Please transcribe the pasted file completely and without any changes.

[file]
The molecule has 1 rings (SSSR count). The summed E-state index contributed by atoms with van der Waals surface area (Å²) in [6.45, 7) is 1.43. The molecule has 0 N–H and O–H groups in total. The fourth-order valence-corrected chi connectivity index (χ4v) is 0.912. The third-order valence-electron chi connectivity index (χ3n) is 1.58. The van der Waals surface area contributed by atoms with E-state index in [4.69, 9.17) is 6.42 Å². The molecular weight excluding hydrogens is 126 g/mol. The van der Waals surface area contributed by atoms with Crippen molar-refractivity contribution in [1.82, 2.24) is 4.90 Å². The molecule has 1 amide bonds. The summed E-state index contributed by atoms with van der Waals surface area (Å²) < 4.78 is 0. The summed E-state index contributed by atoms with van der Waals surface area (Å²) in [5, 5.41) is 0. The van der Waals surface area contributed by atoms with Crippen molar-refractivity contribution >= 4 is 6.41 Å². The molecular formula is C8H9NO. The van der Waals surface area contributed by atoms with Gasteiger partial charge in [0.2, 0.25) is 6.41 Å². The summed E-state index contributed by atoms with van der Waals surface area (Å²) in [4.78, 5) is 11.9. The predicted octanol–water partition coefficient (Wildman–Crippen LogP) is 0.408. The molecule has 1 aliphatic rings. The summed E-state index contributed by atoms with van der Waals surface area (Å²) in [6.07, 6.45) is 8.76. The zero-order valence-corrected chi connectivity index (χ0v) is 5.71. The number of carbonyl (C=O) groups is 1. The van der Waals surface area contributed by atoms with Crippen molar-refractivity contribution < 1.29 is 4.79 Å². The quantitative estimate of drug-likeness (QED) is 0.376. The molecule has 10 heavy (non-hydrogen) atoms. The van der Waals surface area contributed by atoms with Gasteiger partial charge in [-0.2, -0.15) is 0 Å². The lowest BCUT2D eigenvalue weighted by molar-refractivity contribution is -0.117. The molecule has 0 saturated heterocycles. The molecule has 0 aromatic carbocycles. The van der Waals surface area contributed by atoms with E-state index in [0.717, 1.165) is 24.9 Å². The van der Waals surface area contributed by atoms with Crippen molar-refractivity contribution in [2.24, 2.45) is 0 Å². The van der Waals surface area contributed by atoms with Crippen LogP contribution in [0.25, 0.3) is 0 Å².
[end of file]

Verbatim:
The molecule has 1 rings (SSSR count). The summed E-state index contributed by atoms with van der Waals surface area (Å²) in [6.45, 7) is 1.43. The molecule has 0 N–H and O–H groups in total. The fourth-order valence-corrected chi connectivity index (χ4v) is 0.912. The third-order valence-electron chi connectivity index (χ3n) is 1.58. The van der Waals surface area contributed by atoms with E-state index in [4.69, 9.17) is 6.42 Å². The molecular weight excluding hydrogens is 126 g/mol. The van der Waals surface area contributed by atoms with Crippen molar-refractivity contribution in [1.82, 2.24) is 4.90 Å². The molecule has 1 amide bonds. The summed E-state index contributed by atoms with van der Waals surface area (Å²) < 4.78 is 0. The summed E-state index contributed by atoms with van der Waals surface area (Å²) in [5, 5.41) is 0. The van der Waals surface area contributed by atoms with Crippen molar-refractivity contribution >= 4 is 6.41 Å². The molecular formula is C8H9NO. The van der Waals surface area contributed by atoms with Gasteiger partial charge in [0.2, 0.25) is 6.41 Å². The summed E-state index contributed by atoms with van der Waals surface area (Å²) in [4.78, 5) is 11.9. The predicted octanol–water partition coefficient (Wildman–Crippen LogP) is 0.408. The molecule has 1 aliphatic rings. The summed E-state index contributed by atoms with van der Waals surface area (Å²) in [6.07, 6.45) is 8.76. The zero-order valence-corrected chi connectivity index (χ0v) is 5.71. The number of carbonyl (C=O) groups is 1. The van der Waals surface area contributed by atoms with Crippen molar-refractivity contribution < 1.29 is 4.79 Å². The quantitative estimate of drug-likeness (QED) is 0.376. The molecule has 10 heavy (non-hydrogen) atoms. The van der Waals surface area contributed by atoms with Gasteiger partial charge in [-0.2, -0.15) is 0 Å². The lowest BCUT2D eigenvalue weighted by molar-refractivity contribution is -0.117. The molecule has 0 saturated heterocycles. The molecule has 0 aromatic carbocycles. The van der Waals surface area contributed by atoms with E-state index in [0.717, 1.165) is 24.9 Å². The van der Waals surface area contributed by atoms with Crippen molar-refractivity contribution in [2.24, 2.45) is 0 Å². The van der Waals surface area contributed by atoms with Crippen LogP contribution in [0.25, 0.3) is 0 Å².